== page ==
Jordan’s Prince Hamzah signs letter declaring loyalty to the king | Abdullah II news


Prince Hamzah, estranged from Jordan, signed a letter in which he pledged to abide by the traditions and approaches of the ruling Hashemite monarch family, the royal court said in a statement, as a break that saw the prince placed under house arrest seemed to be easing.

“I put myself in the hands of His Majesty the King,” the letter read, according to the Jordanian royal court on Monday.

“I will remain committed to the constitution of the beloved Hashemite Kingdom of Jordan, and I will always be of help and support to His Majesty the King and his Crown Prince.”

Prince Hamzah, the former crown prince, signed the letter after meeting Prince Hassan, the king’s uncle and other princes on Monday, the royal court said.

“The interests of the homeland must remain above all consideration. We must all support the king in his efforts to protect Jordan and its national interests, ”the letter said.

The signed letter came after King Abdullah II agreed to mediate a rift within the royal family, the palace said.

The government accused Prince Hamzah of being involved in a seditious plot to “destabilize the security of the kingdom”, and detained him along with at least 16 other people, including Bassem Awadallah, a former minister and former head of the royal court.

The palace said Abdullah asked his paternal uncle, Prince Hassan, to “deal with Prince Hamzah’s issue as part of the (ruling) Hashemite family.”

Jordanian authorities on Sunday said they foiled Prince Hamzah’s “malicious plot” with foreign aid. Hamzah has denied any role and says he is being targeted for exposing corruption and bad governance.

Palace plot

There has been no independent word from Prince Hamzah himself, who says he has been under house arrest in his Amman palace. Previously it struck a provocative tone, insisting that he would continue to defy government threats ordering him to stay at home and refrain from any public statements.

“I don’t want to make moves and climb now, but of course I’m not going to obey when they say, ‘You can’t go out, you can’t tweet, you can’t communicate with people, you You don’t. are only allowed to see your family, ”the 41-year-old said in an audio recording posted to Twitter on Sunday night.

Hamzah’s recording was part of a palace plot that erupted over the weekend in Jordan, seen by the West as a stable ally in an unstable region.

The US and Arab governments quickly sided with King Abdullah after Saturday’s arrests, reflecting Jordan’s strategic importance.

Hamzah – whom Abdullah stripped of the title of crown prince in 2004 – accused Jordanian leaders of corruption, nepotism and authoritarian rule.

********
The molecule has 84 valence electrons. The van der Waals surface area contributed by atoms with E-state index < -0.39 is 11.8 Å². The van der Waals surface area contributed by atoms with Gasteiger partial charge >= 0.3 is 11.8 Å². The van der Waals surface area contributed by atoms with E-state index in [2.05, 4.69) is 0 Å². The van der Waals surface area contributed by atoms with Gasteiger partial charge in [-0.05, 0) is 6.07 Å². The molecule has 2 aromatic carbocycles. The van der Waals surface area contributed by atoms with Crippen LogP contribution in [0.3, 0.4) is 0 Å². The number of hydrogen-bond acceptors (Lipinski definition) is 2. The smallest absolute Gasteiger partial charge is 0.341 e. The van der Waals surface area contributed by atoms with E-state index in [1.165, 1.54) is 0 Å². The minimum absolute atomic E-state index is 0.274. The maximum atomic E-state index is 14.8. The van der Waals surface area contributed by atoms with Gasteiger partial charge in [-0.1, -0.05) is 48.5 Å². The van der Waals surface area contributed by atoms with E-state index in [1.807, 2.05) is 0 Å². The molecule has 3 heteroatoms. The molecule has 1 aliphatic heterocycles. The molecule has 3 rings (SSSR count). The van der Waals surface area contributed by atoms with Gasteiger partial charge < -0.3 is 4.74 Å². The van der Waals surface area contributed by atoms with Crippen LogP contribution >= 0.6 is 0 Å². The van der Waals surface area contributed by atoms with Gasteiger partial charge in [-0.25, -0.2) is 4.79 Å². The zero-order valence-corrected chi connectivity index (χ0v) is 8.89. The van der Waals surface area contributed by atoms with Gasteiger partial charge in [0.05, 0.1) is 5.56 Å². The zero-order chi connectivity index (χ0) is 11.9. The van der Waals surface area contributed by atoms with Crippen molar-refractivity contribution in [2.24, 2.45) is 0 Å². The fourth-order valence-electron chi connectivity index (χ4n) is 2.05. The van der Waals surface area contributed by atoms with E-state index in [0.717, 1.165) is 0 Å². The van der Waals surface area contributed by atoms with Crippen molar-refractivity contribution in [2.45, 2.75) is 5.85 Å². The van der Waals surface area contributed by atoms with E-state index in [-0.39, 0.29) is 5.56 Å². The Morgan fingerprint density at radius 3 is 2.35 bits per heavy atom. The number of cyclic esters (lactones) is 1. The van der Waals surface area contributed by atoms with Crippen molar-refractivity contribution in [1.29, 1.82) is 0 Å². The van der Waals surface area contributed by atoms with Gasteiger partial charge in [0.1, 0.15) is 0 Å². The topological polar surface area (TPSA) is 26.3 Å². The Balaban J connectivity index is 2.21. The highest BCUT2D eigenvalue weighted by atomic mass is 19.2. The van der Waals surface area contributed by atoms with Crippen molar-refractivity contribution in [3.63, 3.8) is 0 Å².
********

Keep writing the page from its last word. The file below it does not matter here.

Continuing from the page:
In a video he sent to the BBC on Saturday, he denounced “the incompetence which has prevailed in our structure of government for 15 to 20 years and which has worsened”.

“No one is able to speak or express an opinion about anything without being intimidated, arrested, harassed and threatened,” he said.

Strategic importance

Jordanian Army Chief of Staff Gen. Yousef Huneiti said on Monday that the country’s armed forces and security agencies “have the power and the experience” to deal with any development that may arise. occur indoors or in the region.

He made his comments while participating in Shield of the Nation, an exercise that included several brigades, special forces, border guards and the Royal Air Force in the kingdom’s eastern region, the Petra state news agency said.

Huneiti said the troops will confront anyone who “attempts to endanger the security of the nation, terrifies its citizens and threatens the security and stability of the kingdom.”

Prince Hamzah’s unprecedented criticism of the ruling class – without naming the king – could support growing complaints about poor governance and human rights violations in Jordan.

Abdullah and Hamzah are both sons of King Hussein, who remains a beloved figure two decades after his death. Upon ascending the throne in 1999, Abdullah appointed Hamzah as crown prince, only to revoke the title five years later. Hassan, the uncle, had also been crown prince but was removed from his post shortly before Hussein’s death.

While Abdullah and Hamzah are said to have generally good relations, Hamzah has recently forged ties with powerful tribal leaders in a move seen as a threat to the king.





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